23 per cent of respondents said they thought an annual £50 payment would be suitable, while 59 per cent said they thought it was not suitable. 17 per cent of respondents said that they didn't know.

Table 6. Do you think a one-off payment of £50 is suitable?
(n=286) Number of respondents % of respondents
Yes 67 23%
No 170 59%
Don't know 49 17%

We asked respondents if they could explain their answer. Many people answered only positively, mentioning that they would be better off, and that the system is more predictable and more fair. However, others felt that the payment was not nearly enough, especially due to the cost of living crisis happening at the time of the fieldwork. The majority of respondents gave a mixed response saying that it was a good start but didn't nearly go far enough.

### Positive responses

Most of the positive responses noted that on many occasions recipients had only just missed out on Cold Weather Payments because it didn't stay at or below zero degrees Celsius for seven days in a row. People said they had often missed out on the benefit because it was only freezing for six days. Respondents thought that receiving a fixed payment would be a much fairer system.

"It works out at 2 of the current payments which most areas would be 'lucky' to get under the current system."

"As the winters are getting warmer and warmer, no one meets the [Cold Weather Payment] criteria."

"It's better than the unpredictable and unfair Cold Weather Payment."

### Negative responses

Almost all negative responses were in relation to the £50 amount not being enough to help with heating expenses, especially because of dramatically rising living costs. Many respondents made the comment that there should be more than one payment over the winter period.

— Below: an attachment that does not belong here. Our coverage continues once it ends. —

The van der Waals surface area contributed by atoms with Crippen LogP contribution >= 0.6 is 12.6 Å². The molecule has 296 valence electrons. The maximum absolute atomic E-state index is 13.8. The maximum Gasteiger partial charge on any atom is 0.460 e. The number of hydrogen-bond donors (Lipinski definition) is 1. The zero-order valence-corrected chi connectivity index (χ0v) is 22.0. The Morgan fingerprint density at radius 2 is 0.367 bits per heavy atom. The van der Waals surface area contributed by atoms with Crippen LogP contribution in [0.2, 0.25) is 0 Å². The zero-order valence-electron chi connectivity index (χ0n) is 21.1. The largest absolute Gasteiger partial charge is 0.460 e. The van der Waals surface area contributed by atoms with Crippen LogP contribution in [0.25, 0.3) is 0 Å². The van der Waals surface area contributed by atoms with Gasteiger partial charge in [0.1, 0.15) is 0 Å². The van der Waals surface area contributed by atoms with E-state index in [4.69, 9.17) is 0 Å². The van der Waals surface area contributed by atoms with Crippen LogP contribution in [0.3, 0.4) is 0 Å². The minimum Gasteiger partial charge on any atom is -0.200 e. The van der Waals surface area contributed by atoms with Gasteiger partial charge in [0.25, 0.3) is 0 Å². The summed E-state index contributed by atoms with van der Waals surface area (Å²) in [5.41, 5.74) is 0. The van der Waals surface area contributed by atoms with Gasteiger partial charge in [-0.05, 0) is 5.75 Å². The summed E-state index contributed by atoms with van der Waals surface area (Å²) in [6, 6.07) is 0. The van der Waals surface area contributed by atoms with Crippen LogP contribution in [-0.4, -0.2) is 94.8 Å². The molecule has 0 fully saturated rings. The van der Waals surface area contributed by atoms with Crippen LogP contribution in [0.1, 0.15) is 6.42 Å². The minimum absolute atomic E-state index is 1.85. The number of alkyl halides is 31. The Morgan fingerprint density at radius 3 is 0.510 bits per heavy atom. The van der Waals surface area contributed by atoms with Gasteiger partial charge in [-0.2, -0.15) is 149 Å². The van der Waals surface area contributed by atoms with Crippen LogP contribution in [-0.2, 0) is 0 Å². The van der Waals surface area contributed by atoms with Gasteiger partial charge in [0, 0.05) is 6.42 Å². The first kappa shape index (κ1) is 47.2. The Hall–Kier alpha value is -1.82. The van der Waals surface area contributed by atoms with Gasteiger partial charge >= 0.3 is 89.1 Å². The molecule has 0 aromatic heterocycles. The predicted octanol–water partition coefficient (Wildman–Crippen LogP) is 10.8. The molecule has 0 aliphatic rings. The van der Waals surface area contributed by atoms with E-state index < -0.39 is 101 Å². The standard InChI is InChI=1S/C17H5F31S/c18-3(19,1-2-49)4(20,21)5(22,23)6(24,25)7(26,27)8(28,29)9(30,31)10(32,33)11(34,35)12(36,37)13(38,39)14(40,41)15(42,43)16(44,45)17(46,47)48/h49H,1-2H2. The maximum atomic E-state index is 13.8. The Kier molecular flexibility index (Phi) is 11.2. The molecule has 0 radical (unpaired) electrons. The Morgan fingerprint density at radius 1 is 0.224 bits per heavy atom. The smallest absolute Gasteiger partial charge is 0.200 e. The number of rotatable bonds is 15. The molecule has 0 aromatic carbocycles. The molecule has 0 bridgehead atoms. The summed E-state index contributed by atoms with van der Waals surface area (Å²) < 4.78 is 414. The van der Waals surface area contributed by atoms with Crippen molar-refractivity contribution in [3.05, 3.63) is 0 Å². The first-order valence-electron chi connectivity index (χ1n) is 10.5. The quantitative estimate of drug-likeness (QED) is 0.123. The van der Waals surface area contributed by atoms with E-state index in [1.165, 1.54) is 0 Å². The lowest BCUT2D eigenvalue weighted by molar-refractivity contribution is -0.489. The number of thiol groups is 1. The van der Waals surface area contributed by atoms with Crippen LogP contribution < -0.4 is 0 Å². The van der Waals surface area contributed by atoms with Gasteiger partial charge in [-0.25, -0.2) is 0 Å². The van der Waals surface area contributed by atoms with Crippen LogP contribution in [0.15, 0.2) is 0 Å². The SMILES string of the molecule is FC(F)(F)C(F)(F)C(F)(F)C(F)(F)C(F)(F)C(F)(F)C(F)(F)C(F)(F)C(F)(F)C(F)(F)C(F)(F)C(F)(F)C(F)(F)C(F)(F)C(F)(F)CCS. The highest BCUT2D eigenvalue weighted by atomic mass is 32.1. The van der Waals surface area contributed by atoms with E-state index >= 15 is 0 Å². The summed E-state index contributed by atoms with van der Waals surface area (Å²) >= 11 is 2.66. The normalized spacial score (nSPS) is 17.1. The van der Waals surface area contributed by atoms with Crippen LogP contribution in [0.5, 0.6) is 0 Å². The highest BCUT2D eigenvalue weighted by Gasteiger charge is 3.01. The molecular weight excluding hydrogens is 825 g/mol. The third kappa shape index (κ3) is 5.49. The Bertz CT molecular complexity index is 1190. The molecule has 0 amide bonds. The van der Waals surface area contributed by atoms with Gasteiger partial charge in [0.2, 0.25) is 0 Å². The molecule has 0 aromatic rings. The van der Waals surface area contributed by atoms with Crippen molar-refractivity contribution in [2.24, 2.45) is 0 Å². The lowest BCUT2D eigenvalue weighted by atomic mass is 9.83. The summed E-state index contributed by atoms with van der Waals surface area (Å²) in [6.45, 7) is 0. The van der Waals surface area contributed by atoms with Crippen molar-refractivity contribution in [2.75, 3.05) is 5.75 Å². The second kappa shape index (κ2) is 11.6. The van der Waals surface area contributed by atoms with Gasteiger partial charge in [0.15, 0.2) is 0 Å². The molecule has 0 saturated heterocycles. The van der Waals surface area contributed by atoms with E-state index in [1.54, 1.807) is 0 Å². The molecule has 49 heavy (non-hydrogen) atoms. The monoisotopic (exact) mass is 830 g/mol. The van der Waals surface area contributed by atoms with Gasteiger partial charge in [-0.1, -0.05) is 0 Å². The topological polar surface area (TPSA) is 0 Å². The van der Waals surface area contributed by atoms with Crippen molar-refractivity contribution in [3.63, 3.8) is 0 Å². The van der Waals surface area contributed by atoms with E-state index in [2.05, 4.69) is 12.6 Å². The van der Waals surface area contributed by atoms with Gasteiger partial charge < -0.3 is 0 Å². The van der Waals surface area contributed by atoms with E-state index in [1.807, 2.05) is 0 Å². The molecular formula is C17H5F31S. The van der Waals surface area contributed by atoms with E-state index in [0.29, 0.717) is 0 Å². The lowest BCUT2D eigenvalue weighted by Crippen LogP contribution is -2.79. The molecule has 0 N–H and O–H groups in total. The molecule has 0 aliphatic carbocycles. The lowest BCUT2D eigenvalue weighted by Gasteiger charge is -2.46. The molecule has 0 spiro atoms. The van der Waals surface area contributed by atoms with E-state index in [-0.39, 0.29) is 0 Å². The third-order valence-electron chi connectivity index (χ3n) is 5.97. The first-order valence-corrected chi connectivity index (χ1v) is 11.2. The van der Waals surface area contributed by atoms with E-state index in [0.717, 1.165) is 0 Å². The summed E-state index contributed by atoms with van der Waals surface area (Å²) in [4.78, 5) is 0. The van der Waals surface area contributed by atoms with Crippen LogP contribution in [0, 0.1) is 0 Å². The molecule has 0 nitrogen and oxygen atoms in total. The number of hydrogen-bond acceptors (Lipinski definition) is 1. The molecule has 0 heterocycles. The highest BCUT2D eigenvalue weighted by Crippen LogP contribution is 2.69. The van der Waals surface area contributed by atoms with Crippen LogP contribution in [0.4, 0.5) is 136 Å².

"The cost of heating has increased so much that this doesn't cover many hours of heating."

"Currently as a single person living in a 1 bed house my combined Direct Debit is £110 per month, honestly £50 is not even 2 weeks and what would that be over 4/5 winter months."

"Elderly and/or disabled people are stuck in their homes most of the time and when it's cold they have their heating on most of the time. £50 doesn't go anywhere near covering the cost but for it to have any impact then it needs to be spread out, over maybe two or three payments."

### Mixed responses

There were a number of responses that commented on the temperature in Scotland, saying that even though an annual payment of £50 was good for budgeting, it would only help a little. A number of people suggested other options that could be considered, for example, that the benefit could be tiered according to income or by the size of a dwelling.

"I think a one-off payment is a good idea but perhaps an additional payment could be considered if there was an exceptional cold period e.g. another Beast from the East."

"For those struggling the most, no, definitely not, even through a mild winter. Even aside from that there are the variabilities of severity of the season, length of time low temps continue for, insulating conditions from home to home, and household size. All these factors play a part. Should a payment be given based on household size? Each additional room that requires heating being awarded some additional assistance? I do agree that the existing Cold Weather Payment requiring continuous days below zero to trigger a payment is not a suitable system and needs changed, but I'm not convinced that a single payment will be enough for everyone either. I am not currently concerned for myself, but for others in more desperate situations."

### Contact

Email: socialresearch@gov.scot